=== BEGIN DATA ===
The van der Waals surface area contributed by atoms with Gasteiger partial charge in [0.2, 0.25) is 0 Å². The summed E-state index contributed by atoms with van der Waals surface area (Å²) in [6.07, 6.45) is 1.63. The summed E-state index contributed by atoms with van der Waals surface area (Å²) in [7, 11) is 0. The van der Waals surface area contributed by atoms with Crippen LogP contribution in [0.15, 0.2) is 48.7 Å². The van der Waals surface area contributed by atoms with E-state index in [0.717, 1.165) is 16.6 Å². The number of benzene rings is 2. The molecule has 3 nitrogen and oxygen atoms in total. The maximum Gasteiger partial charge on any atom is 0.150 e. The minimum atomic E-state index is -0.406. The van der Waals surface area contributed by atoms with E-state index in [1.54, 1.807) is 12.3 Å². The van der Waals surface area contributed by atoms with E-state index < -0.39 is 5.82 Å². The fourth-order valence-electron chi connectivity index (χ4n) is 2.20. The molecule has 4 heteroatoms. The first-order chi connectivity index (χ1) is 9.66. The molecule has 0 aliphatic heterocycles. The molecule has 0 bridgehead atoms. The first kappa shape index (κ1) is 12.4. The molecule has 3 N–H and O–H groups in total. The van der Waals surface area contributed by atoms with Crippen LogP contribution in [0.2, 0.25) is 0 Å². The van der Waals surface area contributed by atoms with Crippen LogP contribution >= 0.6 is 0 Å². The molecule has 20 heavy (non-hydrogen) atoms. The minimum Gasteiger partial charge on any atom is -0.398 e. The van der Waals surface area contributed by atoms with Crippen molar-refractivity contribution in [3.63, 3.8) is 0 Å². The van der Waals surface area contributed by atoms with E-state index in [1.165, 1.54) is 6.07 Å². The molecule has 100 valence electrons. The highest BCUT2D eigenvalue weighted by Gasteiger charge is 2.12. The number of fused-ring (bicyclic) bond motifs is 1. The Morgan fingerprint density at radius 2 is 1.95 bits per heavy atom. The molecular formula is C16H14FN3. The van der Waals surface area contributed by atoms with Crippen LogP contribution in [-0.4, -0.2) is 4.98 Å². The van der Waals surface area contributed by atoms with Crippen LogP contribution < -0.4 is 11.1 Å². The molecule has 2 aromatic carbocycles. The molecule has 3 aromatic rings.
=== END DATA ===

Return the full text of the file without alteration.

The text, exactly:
The van der Waals surface area contributed by atoms with Gasteiger partial charge in [0.2, 0.25) is 0 Å². The summed E-state index contributed by atoms with van der Waals surface area (Å²) in [6.07, 6.45) is 1.63. The summed E-state index contributed by atoms with van der Waals surface area (Å²) in [7, 11) is 0. The van der Waals surface area contributed by atoms with Crippen LogP contribution in [0.15, 0.2) is 48.7 Å². The van der Waals surface area contributed by atoms with E-state index in [0.717, 1.165) is 16.6 Å². The number of benzene rings is 2. The molecule has 3 nitrogen and oxygen atoms in total. The maximum Gasteiger partial charge on any atom is 0.150 e. The minimum atomic E-state index is -0.406. The van der Waals surface area contributed by atoms with E-state index in [1.54, 1.807) is 12.3 Å². The van der Waals surface area contributed by atoms with E-state index < -0.39 is 5.82 Å². The fourth-order valence-electron chi connectivity index (χ4n) is 2.20. The molecule has 4 heteroatoms. The first-order chi connectivity index (χ1) is 9.66. The molecule has 0 aliphatic heterocycles. The molecule has 0 bridgehead atoms. The first kappa shape index (κ1) is 12.4. The molecule has 3 N–H and O–H groups in total. The van der Waals surface area contributed by atoms with Crippen LogP contribution in [0.2, 0.25) is 0 Å². The van der Waals surface area contributed by atoms with Crippen LogP contribution >= 0.6 is 0 Å². The molecule has 20 heavy (non-hydrogen) atoms. The minimum Gasteiger partial charge on any atom is -0.398 e. The van der Waals surface area contributed by atoms with Crippen molar-refractivity contribution in [3.63, 3.8) is 0 Å². The van der Waals surface area contributed by atoms with E-state index in [1.165, 1.54) is 6.07 Å². The molecule has 100 valence electrons. The highest BCUT2D eigenvalue weighted by Gasteiger charge is 2.12. The number of fused-ring (bicyclic) bond motifs is 1. The Morgan fingerprint density at radius 2 is 1.95 bits per heavy atom. The molecular formula is C16H14FN3. The van der Waals surface area contributed by atoms with Crippen LogP contribution in [-0.4, -0.2) is 4.98 Å². The van der Waals surface area contributed by atoms with Crippen LogP contribution < -0.4 is 11.1 Å². The molecule has 2 aromatic carbocycles. The molecule has 3 aromatic rings.